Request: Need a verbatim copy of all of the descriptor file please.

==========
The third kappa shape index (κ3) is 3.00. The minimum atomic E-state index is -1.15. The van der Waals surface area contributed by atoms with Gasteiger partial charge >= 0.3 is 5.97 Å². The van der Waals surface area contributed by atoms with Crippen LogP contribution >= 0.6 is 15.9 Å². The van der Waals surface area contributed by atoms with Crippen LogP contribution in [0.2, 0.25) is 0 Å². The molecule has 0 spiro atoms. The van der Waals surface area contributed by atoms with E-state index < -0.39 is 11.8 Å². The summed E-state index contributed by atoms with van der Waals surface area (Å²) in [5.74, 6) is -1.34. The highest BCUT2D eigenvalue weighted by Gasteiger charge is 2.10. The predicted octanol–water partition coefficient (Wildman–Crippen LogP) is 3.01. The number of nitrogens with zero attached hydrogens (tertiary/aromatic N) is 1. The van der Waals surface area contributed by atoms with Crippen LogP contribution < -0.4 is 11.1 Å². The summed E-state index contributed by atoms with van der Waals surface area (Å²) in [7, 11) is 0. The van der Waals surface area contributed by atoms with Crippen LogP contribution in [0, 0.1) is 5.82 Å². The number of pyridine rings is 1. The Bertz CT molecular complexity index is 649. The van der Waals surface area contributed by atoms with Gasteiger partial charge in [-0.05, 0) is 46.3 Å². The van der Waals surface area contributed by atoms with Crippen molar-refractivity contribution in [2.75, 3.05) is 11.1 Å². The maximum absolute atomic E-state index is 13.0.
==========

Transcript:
The third kappa shape index (κ3) is 3.00. The minimum atomic E-state index is -1.15. The van der Waals surface area contributed by atoms with Gasteiger partial charge >= 0.3 is 5.97 Å². The van der Waals surface area contributed by atoms with Crippen LogP contribution >= 0.6 is 15.9 Å². The van der Waals surface area contributed by atoms with Crippen LogP contribution in [0.2, 0.25) is 0 Å². The molecule has 0 spiro atoms. The van der Waals surface area contributed by atoms with E-state index < -0.39 is 11.8 Å². The summed E-state index contributed by atoms with van der Waals surface area (Å²) in [5.74, 6) is -1.34. The highest BCUT2D eigenvalue weighted by Gasteiger charge is 2.10. The predicted octanol–water partition coefficient (Wildman–Crippen LogP) is 3.01. The number of nitrogens with zero attached hydrogens (tertiary/aromatic N) is 1. The van der Waals surface area contributed by atoms with Crippen LogP contribution < -0.4 is 11.1 Å². The summed E-state index contributed by atoms with van der Waals surface area (Å²) in [7, 11) is 0. The van der Waals surface area contributed by atoms with Crippen LogP contribution in [0, 0.1) is 5.82 Å². The number of pyridine rings is 1. The Bertz CT molecular complexity index is 649. The van der Waals surface area contributed by atoms with Gasteiger partial charge in [-0.05, 0) is 46.3 Å². The van der Waals surface area contributed by atoms with Crippen molar-refractivity contribution in [2.75, 3.05) is 11.1 Å². The maximum absolute atomic E-state index is 13.0.